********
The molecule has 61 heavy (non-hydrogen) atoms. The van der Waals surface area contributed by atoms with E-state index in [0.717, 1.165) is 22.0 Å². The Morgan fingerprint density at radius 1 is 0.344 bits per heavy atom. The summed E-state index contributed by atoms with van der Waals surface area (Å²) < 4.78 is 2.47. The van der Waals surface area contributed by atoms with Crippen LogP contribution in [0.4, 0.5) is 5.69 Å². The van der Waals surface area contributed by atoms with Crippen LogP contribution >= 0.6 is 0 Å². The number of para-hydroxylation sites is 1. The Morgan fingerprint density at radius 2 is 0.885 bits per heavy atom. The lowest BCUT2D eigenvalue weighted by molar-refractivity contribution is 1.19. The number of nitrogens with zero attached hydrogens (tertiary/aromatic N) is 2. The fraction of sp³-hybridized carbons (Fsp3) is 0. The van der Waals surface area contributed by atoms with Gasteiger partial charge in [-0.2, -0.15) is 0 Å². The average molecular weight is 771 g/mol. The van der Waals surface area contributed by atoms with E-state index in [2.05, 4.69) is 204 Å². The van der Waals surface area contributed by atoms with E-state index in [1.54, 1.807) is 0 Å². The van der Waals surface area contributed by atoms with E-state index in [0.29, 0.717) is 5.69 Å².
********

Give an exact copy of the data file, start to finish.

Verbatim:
The molecule has 61 heavy (non-hydrogen) atoms. The van der Waals surface area contributed by atoms with E-state index in [0.717, 1.165) is 22.0 Å². The Morgan fingerprint density at radius 1 is 0.344 bits per heavy atom. The summed E-state index contributed by atoms with van der Waals surface area (Å²) < 4.78 is 2.47. The van der Waals surface area contributed by atoms with Crippen LogP contribution in [0.4, 0.5) is 5.69 Å². The van der Waals surface area contributed by atoms with Crippen LogP contribution >= 0.6 is 0 Å². The number of para-hydroxylation sites is 1. The Morgan fingerprint density at radius 2 is 0.885 bits per heavy atom. The lowest BCUT2D eigenvalue weighted by molar-refractivity contribution is 1.19. The number of nitrogens with zero attached hydrogens (tertiary/aromatic N) is 2. The fraction of sp³-hybridized carbons (Fsp3) is 0. The van der Waals surface area contributed by atoms with Gasteiger partial charge in [-0.2, -0.15) is 0 Å². The average molecular weight is 771 g/mol. The van der Waals surface area contributed by atoms with E-state index in [2.05, 4.69) is 204 Å². The van der Waals surface area contributed by atoms with E-state index in [1.54, 1.807) is 0 Å². The van der Waals surface area contributed by atoms with E-state index in [0.29, 0.717) is 5.69 Å².